First you will probably notice that the standard black dust-cap is no more. When I first measured the drivers I was a little let down at the performance of the TG9. Having seen how the TC9 performed in Zaph's measurements, I had high hopes for this driver, but in its stock configuration it wasn't to be. When performing a distortion sweep at 2.8v, below 1kHz, both the third and fifth harmonics sharply rose to above 1% before rising again towards low frequencies. This didn't seem right as the behaviour didn't match up with how drivers typically perform, at least in terms of motor linearity, so I took the baffle off and started to have a play. What I quickly discovered was that most of the offending crud was being shoved out of the pole vent. Now at 500Hz etc we're not going to be encountering problems due to the pole vent being too narrow so I can only assume that some sort of resonances were occurring within the chamber behind the dust-cap and within the pole vent itself. Needless to say I got out the scalpel and very carefully removed the dust-cap. Luckily it was glued in place with glue similar to the stuff they affix credit cards to letters with, so it peeled away from the cone rather easily.

By sheer luck, the pole vent was just larger than an M6 bolt, of which I had many and plenty of bolt inserts designed to screw into wood too. Here is a picture of the rear of the TG9 with a bolt shoved through the pole vent.

Click the image to open in full size.

I bought some 18mm rods, cut them to length, screwed in an insert and then screwed the hand crafted phase plugs into place. Thankfully this completely solved the distortion problem. I do not know how Zaph measured the TC9, but at low levels this problem did get significantly better. Why companies bother with dust-caps, I don't know as they seem to create more problems than they solve. This isn't universally true mind you, but in an inexpensive driver, where a lot of time cannot be spent in optimising the dust-cap and the pole vent, you'd think it would make more sense to throw in an off the shelf phase plug.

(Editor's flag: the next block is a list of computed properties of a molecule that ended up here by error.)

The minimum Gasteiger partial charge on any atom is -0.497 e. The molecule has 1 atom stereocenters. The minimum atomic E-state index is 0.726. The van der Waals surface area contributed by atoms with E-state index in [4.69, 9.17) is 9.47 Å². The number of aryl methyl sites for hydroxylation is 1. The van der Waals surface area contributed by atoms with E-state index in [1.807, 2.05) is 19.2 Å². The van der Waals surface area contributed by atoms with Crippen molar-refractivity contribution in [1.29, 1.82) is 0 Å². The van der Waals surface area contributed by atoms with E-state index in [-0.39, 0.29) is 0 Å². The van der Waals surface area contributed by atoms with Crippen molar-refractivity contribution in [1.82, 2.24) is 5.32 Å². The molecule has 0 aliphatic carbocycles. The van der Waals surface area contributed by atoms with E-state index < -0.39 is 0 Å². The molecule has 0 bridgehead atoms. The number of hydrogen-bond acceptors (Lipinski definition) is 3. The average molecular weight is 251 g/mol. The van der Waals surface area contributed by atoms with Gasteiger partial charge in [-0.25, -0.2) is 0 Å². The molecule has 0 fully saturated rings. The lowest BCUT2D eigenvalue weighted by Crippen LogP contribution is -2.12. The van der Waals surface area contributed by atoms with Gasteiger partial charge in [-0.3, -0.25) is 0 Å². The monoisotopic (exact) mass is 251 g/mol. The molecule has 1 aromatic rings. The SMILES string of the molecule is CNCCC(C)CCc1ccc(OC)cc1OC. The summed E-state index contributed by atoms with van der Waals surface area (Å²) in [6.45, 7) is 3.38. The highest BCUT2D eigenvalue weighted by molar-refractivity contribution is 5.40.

Click the image to open in full size.

Having modified the drivers it was now time to measure the drivers and design a passive crossover. Given the wave-guide on the tweeter I had hoped to be able to get away with a 2nd order acoustic target between 3 and 4kHz, but it wasn't to be, the phase tracking simply didn't work so I switched over to a 4th order target and everything fell into place. I was quite surprised to find that even with the TG9s wide bandwidth I only needed a 2nd order electrical to hit a 4th order target. This was very welcome as I wanted to keep the xover cost down to a minimum. After having finalised the design I got my bag of surplus xover components and with some optimising in LspCAD I found that I actually had all the parts necessary, which was even more welcome. The only thing I needed to do was unwind one inductor a little and everything was set. I measured the tweeters individual distortion performance and they would easily support a 4th order at 2.5kHz, but unfortunately I do not have these measurements saved.

Here are the xover schematics.

Click the image to open in full size.

Click the image to open in full size.

And here is the frequency response. The black line is the predicted, simulated, response and the grey line is the actual measured response. Quite clearly they match very well, which is always nice to see.

Click the image to open in full size.

Now I hear you crying, but wait, 5th element, that's hardly a particularly nice looking frequency response graph, are you mad?! Perhaps, but this leads us nicely onto the next part of the design, the electronics.

The source of this little system is in fact a first gen. Nexus 7 tablet by google. This device lives on the workbench and serves as a way of easily displaying data-sheets etc when I am soldering, but it also serves as a music server. Now cables here are not particularly helpful as they just get in the way and the audio out on the tablet, although decent, is nothing to write home about. So I needed another option. The answer here was to use the RN52 bluetooth module by Microchip.